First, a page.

Santana IV Records
It was always going to be a gamble and it’s been long overdue – and while Santana IV is not (consistently) great and is far, far too long (who releases 76-minute single albums in this day and age?) it is the best thing Carlos Santana has been involved with since 1990s Spirits Dancing In The Flesh. Somehow, and I realised this straight away, that’s barely a compliment. But this project was all about rejuvenated Carlos – he has been on a Grammy-winning spree that has reduced his music down to its very worst. And then lower, even, than that.
The endless duetting just had to fucking stop. The absurd covers. The phoned-in concepts and scribble-pattern guitar solos. Stop. Stop! STOP!
So whilst it’s good news to hear these players again in this configuration – drummers Michael Shrieve and Michael Carabello (percussion) churn some beautiful grooves and Gregg Rolie’s keys are a crucial component – what really had to happen was Carlos had to fire. And he does that, arguably, through doing the best kind of duetting: threading lines with Neal Schon (Journey) no slouch in the playing department himself.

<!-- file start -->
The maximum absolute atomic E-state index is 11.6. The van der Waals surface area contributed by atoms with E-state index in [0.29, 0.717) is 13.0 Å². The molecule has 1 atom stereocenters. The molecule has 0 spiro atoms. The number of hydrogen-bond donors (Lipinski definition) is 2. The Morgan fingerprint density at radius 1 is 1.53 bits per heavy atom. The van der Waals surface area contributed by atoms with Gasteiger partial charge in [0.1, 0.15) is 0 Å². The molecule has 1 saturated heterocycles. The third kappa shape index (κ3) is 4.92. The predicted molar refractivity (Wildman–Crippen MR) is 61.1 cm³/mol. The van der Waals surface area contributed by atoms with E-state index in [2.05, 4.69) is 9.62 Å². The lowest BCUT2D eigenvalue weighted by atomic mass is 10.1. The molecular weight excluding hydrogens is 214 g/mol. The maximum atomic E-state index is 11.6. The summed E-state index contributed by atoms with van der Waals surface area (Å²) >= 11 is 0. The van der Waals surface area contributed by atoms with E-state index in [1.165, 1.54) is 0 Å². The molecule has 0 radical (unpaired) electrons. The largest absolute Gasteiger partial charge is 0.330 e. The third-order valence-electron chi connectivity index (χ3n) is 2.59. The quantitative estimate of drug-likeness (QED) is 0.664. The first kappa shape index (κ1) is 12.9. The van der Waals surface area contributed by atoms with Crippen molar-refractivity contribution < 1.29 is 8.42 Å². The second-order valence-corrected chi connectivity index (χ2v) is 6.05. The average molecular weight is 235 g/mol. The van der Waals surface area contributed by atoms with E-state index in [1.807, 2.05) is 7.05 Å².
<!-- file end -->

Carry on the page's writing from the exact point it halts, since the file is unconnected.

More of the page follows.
Santana IV wasn’t ever about the actual record – it’s about the thrill and idea of this original band back together to play live. Santana – the band – was always better live than on record. Always. Even when those early albums thrilled somewhat.
So there’s a lot of material here that’ll slot in around old favourites.
But there are some tired, horrid clichés. Rolie sounds like nothing more than an old, out of touch creep singing about girls looking fine and needing to slide on over and onto his lap. Creep. Creep! CREEP! It’s better when Ronald Isley guests (Love Makes The World Go Round) though Santana songs have never really managed to rise above cliché.
Thankfully we have a few instrumentals – again, part of the band’s strength. Hearing Carlos’ voice those lines and then the groove lift up underneath.
So for that alone we can be thankful. Just trim it to suit – listen to it in bursts and skip some of the filler-fodder (or which there’s a lot).
Once or twice you get a whiff of the old band though. And that’s kinda lovely.